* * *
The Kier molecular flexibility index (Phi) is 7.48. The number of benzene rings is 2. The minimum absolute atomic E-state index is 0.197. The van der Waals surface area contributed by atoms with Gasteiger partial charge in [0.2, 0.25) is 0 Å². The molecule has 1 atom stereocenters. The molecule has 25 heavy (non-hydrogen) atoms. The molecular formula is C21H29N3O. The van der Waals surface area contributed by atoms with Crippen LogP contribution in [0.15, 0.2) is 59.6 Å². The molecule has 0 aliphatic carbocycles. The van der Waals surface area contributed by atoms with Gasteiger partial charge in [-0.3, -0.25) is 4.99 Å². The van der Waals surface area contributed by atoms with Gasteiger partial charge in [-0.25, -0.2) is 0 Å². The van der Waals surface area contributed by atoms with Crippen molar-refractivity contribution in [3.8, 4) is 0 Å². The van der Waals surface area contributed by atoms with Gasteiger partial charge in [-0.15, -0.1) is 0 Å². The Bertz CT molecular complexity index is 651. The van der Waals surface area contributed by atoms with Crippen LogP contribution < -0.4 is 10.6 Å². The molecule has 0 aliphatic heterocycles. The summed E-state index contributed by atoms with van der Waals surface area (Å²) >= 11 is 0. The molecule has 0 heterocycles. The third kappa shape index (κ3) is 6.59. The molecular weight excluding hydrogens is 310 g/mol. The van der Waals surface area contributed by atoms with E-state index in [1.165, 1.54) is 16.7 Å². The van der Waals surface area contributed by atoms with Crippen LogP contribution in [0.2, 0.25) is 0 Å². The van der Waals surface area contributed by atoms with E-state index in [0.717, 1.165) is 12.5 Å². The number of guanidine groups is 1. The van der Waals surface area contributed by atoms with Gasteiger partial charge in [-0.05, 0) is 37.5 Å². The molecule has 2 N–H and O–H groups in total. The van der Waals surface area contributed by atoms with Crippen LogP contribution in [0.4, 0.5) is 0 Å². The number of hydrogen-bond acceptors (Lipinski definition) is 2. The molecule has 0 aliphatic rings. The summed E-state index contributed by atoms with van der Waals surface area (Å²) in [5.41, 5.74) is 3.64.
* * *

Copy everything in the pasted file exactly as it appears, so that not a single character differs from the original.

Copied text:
The Kier molecular flexibility index (Phi) is 7.48. The number of benzene rings is 2. The minimum absolute atomic E-state index is 0.197. The van der Waals surface area contributed by atoms with Gasteiger partial charge in [0.2, 0.25) is 0 Å². The molecule has 1 atom stereocenters. The molecule has 25 heavy (non-hydrogen) atoms. The molecular formula is C21H29N3O. The van der Waals surface area contributed by atoms with Crippen LogP contribution in [0.15, 0.2) is 59.6 Å². The molecule has 0 aliphatic carbocycles. The van der Waals surface area contributed by atoms with Gasteiger partial charge in [-0.3, -0.25) is 4.99 Å². The van der Waals surface area contributed by atoms with Gasteiger partial charge in [-0.25, -0.2) is 0 Å². The van der Waals surface area contributed by atoms with Crippen molar-refractivity contribution in [3.8, 4) is 0 Å². The van der Waals surface area contributed by atoms with Gasteiger partial charge in [-0.15, -0.1) is 0 Å². The Bertz CT molecular complexity index is 651. The van der Waals surface area contributed by atoms with Crippen LogP contribution < -0.4 is 10.6 Å². The molecule has 0 aliphatic heterocycles. The summed E-state index contributed by atoms with van der Waals surface area (Å²) >= 11 is 0. The molecule has 0 heterocycles. The third kappa shape index (κ3) is 6.59. The molecular weight excluding hydrogens is 310 g/mol. The van der Waals surface area contributed by atoms with E-state index in [1.165, 1.54) is 16.7 Å². The van der Waals surface area contributed by atoms with Crippen LogP contribution in [0.2, 0.25) is 0 Å². The van der Waals surface area contributed by atoms with E-state index in [0.717, 1.165) is 12.5 Å². The number of guanidine groups is 1. The van der Waals surface area contributed by atoms with Gasteiger partial charge in [-0.05, 0) is 37.5 Å². The molecule has 2 N–H and O–H groups in total. The van der Waals surface area contributed by atoms with Crippen LogP contribution in [0.4, 0.5) is 0 Å². The number of hydrogen-bond acceptors (Lipinski definition) is 2. The molecule has 0 aliphatic rings. The summed E-state index contributed by atoms with van der Waals surface area (Å²) in [5.41, 5.74) is 3.64.